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Versions: 00                                                            
SIPPING Working Group                                   M. Garcia-Martin
Internet-Draft                                                     Nokia
Expires: September 28, 2004                                 G. Camarillo
                                                                Ericsson
                                                          March 30, 2004


     Multiple recipient MESSAGE requests in the Session Initiation
                             Protocol (SIP)
              draft-garcia-simple-message-exploder-00.txt

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Copyright Notice

   Copyright (C) The Internet Society (2004). All Rights Reserved.

Abstract

   This document specifies how to request a MESSAGE exploder to send a
   copy of a MESSAGE to a set of destinations. The client sends a SIP
   MESSAGE request with a URI list to the MESSAGE exploder, which sends
   a similar MESSAGE request to each of URIs included in the list.







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Table of Contents

   1. Introduction . . . . . . . . . . . . . . . . . . . . . . . . .   3
   2. Terminology  . . . . . . . . . . . . . . . . . . . . . . . . .   3
   3. Procedures at the UAC  . . . . . . . . . . . . . . . . . . . .   3
   4. Procedures at the MESSAGE Exploder . . . . . . . . . . . . . .   4
   5. Examples . . . . . . . . . . . . . . . . . . . . . . . . . . .   6
   6. Security Considerations  . . . . . . . . . . . . . . . . . . .   7
   7. Acknowledgements . . . . . . . . . . . . . . . . . . . . . . .   8
      Normative References . . . . . . . . . . . . . . . . . . . . .   8
      Informational References . . . . . . . . . . . . . . . . . . .   8
      Authors' Addresses . . . . . . . . . . . . . . . . . . . . . .   9
      Intellectual Property and Copyright Statements . . . . . . . .  10






































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1. Introduction

   SIP [2] can carry instant messages in MESSAGE [3] requests. The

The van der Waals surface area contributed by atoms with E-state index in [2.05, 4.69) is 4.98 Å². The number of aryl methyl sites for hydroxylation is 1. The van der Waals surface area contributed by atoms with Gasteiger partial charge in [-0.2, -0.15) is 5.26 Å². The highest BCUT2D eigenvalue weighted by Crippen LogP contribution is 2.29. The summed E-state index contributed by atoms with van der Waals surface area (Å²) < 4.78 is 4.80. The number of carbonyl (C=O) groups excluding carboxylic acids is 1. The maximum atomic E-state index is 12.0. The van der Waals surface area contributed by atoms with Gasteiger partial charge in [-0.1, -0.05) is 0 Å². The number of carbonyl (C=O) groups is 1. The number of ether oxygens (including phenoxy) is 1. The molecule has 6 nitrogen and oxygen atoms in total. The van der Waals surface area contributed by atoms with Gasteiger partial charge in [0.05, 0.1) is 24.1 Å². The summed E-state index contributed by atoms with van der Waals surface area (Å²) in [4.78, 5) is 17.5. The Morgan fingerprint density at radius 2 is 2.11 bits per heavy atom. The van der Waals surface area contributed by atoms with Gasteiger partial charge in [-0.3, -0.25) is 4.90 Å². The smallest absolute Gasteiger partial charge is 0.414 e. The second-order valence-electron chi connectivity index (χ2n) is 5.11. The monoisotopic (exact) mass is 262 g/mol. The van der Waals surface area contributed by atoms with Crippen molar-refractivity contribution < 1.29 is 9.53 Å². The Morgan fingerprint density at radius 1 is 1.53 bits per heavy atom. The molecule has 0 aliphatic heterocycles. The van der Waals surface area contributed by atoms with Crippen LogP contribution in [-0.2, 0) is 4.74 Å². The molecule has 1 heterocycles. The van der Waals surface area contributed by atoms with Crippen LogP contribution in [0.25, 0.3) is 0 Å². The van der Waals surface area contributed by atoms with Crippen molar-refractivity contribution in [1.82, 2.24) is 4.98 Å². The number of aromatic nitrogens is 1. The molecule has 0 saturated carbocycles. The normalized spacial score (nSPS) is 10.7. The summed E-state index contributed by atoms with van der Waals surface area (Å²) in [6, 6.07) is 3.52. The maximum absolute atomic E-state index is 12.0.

Advanced Instant Messaging Requirements for SIP [6] mention the need
   for exploders for MESSAGE transactions:

   "REQ-GROUP-3: It MUST be possible for a user to send to an ad-hoc
   group, where the identities of the recipients are carried in the
   message itself."

   To meet this requirement, we allow SIP MESSAGE requests carry an URI
   list as specified in [4]. The Request-URI of the MESSAGE request
   contains a "list" URI parameter that points to a body part that
   carries the URI list. On reception of such a request, the MESSAGE
   exploder sends a similar MESSAGE request that includes a copy of the
   body (except the list itself) to each URI in the list.

   The UAC needs to be configured with the SIP URI of the MESSAGE
   exploder. Provisioning of the MESSAGE exploder URI to the UAC is
   outside the scope of this document.

2. Terminology

   In this document, the key words "MUST", "MUST NOT", "REQUIRED",
   "SHALL", "SHALL NOT", "SHOULD", "SHOULD NOT", "RECOMMENDED", "NOT
   RECOMMENDED", "MAY", and "OPTIONAL" are to be interpreted as
   described in BCP 14, RFC 2119 [1] and indicate requirement levels for
   compliant implementations.

   'MESSAGE exploder': SIP application server that receives a MESSAGE
   request with a URI list and sends a similar MESSAGE request to each
   URI in the list. MESSAGE exploders behave effectively as B2BUAs
   (Back-To-Back-User-Agents).

   'Incoming MESSAGE request': A SIP MESSAGE request that a UAC creates
   and addresses to a SIP MESSAGE exploder. Besides the regular instant
   message payload, an incoming MESSAGE request contains a URI list.

   'Outgoing MESSAGE request': A SIP MESSAGE request that a MESSAGE
   exploder and addresses to a UAS. It contains the regular instant